When Keith Urban and Shane McAnally decided to write a Christmas tune, which became "I'll Be Your Santa Tonight," it was the middle of the summer, but that didn't sway either of them. Instead, Urban tried to make his Nashville home feel like Christmas to help them get into the holiday spirit, but it didn't work out quite like he planned.
“We started writing in my studio, which I decked out with colored Christmas lights, a tree, tinsel and of course I put the AC on arctic, so it was freezing!" Urban recalled in a statement. "Shane says to me, ‘Do you have a piano? and I say, 'Yeah, but its upstairs.’ So, we head upstairs to the living room –– nice and warm and toasty, with no Christmas decorations of any sort. Of course, we end up writing the whole thing there –– go figure.”
Urban wanted to write a Christmas song that would become a holiday classic, without relying on the typical feel-good lyric. Instead, the New Zealand native put his on twist on it, with a different narrative than what is expected.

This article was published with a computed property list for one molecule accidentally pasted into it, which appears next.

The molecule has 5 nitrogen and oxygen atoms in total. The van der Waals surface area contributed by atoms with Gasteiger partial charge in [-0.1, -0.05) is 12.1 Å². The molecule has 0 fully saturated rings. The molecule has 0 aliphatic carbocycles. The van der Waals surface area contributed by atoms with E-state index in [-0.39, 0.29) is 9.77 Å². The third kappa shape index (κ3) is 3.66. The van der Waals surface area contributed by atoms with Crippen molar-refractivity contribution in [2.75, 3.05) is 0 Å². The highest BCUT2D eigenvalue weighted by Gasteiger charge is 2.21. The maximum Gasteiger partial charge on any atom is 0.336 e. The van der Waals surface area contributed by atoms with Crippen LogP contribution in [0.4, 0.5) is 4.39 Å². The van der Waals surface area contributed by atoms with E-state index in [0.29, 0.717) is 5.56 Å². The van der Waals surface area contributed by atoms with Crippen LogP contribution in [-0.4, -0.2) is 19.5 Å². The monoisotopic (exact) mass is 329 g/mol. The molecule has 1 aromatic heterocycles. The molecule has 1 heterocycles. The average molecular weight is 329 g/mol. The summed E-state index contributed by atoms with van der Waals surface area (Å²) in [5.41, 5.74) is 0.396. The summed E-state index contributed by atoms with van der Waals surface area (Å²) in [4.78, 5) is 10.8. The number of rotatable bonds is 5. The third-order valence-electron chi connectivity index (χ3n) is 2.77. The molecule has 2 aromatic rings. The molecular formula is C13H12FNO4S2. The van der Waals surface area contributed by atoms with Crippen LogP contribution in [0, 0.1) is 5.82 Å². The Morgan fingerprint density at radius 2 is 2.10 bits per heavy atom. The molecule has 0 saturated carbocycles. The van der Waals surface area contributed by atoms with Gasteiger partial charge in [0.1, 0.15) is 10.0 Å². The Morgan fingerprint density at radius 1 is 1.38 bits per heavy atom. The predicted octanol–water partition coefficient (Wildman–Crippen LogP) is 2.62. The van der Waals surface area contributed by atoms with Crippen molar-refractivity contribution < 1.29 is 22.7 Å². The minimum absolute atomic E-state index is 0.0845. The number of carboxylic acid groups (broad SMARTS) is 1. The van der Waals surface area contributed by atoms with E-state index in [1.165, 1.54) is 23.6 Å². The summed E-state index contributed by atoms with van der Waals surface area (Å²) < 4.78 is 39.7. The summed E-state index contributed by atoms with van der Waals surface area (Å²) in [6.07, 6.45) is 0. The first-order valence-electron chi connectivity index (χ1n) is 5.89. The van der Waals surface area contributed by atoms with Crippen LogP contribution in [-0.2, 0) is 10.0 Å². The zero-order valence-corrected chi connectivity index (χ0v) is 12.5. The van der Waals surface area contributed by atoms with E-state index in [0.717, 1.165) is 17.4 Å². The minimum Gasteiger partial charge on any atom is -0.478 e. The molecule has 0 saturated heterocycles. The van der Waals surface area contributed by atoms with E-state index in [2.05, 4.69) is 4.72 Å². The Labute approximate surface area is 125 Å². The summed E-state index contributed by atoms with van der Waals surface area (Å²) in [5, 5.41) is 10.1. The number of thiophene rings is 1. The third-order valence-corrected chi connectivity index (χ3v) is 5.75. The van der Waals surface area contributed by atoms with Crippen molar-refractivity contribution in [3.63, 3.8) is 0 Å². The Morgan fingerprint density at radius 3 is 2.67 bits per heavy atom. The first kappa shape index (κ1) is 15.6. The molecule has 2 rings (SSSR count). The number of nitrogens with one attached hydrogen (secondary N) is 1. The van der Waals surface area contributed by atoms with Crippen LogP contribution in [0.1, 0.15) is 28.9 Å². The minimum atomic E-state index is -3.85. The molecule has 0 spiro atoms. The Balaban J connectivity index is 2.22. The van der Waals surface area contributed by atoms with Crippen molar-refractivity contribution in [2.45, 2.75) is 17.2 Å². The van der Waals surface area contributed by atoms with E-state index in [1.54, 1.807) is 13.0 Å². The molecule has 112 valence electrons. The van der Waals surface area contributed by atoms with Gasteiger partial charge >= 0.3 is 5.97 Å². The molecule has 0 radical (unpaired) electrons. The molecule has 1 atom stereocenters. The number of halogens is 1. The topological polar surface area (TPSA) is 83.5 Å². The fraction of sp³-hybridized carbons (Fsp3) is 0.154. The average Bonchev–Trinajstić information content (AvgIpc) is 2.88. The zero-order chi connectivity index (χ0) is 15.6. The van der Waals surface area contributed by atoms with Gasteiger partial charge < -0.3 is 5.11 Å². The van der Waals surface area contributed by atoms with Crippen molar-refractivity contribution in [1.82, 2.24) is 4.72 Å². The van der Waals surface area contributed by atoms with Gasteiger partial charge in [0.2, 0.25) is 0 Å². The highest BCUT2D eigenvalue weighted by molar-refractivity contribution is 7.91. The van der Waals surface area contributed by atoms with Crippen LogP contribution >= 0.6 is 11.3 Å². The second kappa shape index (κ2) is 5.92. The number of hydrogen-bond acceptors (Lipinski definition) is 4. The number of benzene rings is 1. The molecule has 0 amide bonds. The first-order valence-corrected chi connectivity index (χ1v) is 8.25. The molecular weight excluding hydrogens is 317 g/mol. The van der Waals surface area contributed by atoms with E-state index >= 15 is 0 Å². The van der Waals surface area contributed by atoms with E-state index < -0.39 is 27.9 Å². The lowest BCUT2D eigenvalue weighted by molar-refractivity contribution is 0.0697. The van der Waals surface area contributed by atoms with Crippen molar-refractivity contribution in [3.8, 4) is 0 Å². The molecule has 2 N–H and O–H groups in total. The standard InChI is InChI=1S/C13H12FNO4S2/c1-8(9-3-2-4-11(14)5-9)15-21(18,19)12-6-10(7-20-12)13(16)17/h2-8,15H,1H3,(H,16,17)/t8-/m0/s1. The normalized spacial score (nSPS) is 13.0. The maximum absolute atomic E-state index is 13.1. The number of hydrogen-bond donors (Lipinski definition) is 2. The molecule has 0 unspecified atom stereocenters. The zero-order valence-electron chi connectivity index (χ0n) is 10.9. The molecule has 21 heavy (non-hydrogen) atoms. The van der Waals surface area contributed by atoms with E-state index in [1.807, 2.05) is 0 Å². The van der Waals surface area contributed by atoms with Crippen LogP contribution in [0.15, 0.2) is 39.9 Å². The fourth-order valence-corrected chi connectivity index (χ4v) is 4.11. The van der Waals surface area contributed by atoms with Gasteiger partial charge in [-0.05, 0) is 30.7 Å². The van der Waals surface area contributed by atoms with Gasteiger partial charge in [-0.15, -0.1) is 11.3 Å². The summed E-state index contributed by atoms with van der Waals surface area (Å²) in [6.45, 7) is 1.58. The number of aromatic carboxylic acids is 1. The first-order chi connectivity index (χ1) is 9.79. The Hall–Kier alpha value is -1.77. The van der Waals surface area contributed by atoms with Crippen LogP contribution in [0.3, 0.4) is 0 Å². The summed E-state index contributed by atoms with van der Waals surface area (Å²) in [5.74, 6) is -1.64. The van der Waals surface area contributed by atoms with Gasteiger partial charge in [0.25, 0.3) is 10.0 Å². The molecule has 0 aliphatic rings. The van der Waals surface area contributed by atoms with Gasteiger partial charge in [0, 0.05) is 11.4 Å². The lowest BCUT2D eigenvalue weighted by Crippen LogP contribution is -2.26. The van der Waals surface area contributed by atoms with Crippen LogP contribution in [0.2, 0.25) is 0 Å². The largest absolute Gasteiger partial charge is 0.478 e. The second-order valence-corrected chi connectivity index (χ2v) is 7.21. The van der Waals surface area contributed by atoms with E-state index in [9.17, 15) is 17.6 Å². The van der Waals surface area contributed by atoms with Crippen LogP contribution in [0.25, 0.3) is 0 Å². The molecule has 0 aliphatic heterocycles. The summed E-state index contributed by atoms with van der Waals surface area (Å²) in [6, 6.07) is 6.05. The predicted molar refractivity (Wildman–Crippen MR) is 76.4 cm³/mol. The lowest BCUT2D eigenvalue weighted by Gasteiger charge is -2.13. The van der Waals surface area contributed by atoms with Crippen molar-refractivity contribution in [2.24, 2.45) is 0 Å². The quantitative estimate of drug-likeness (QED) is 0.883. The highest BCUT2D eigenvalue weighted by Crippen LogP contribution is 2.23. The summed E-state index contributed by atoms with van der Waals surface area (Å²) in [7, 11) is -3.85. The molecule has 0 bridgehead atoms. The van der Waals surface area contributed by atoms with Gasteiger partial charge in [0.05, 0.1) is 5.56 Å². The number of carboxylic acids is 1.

“I’ve always wanted to record a Christmas song, but I really wanted to try and write something new,” Urban explained. “So, Shane came to my house and we wrote, really about a Christmas gone terribly wrong. No snow. Too much fog. Nobody can make it to the party. It’s going to be a colorless Christmas, until her man comes through.”
Urban hopes that "I'll Be Your Santa Tonight" is something that others can relate to, especially with the intricate story Urban shares in the tune.
“I wanted to write a song that could kind of just travel anywhere really, I guess, and be also about the sort of the romantic side of this particular Christmas Eve," he acknowledged, via his record label. "The idea that this girl is about to have the bleakest Christmas ’cause there’s no, there’s too much fog, there’s no snow, her mom’s not going to be able to make it, her sister can’t come, it’s all going to be a complete mess. And the guy steps up and says it’s gonna happen. ‘I’ll bring the magic.'”
The video shows Urban in a winter scene, starting in black and white and transitioning to color.
“I wanted to keep the video loose and a bit more performance-based than the actual storyline," Urban said. "Everybody has their own version of what a song should look like, so I didn’t want to touch on that too much.”
Photo Credit: Getty / Jason Kempin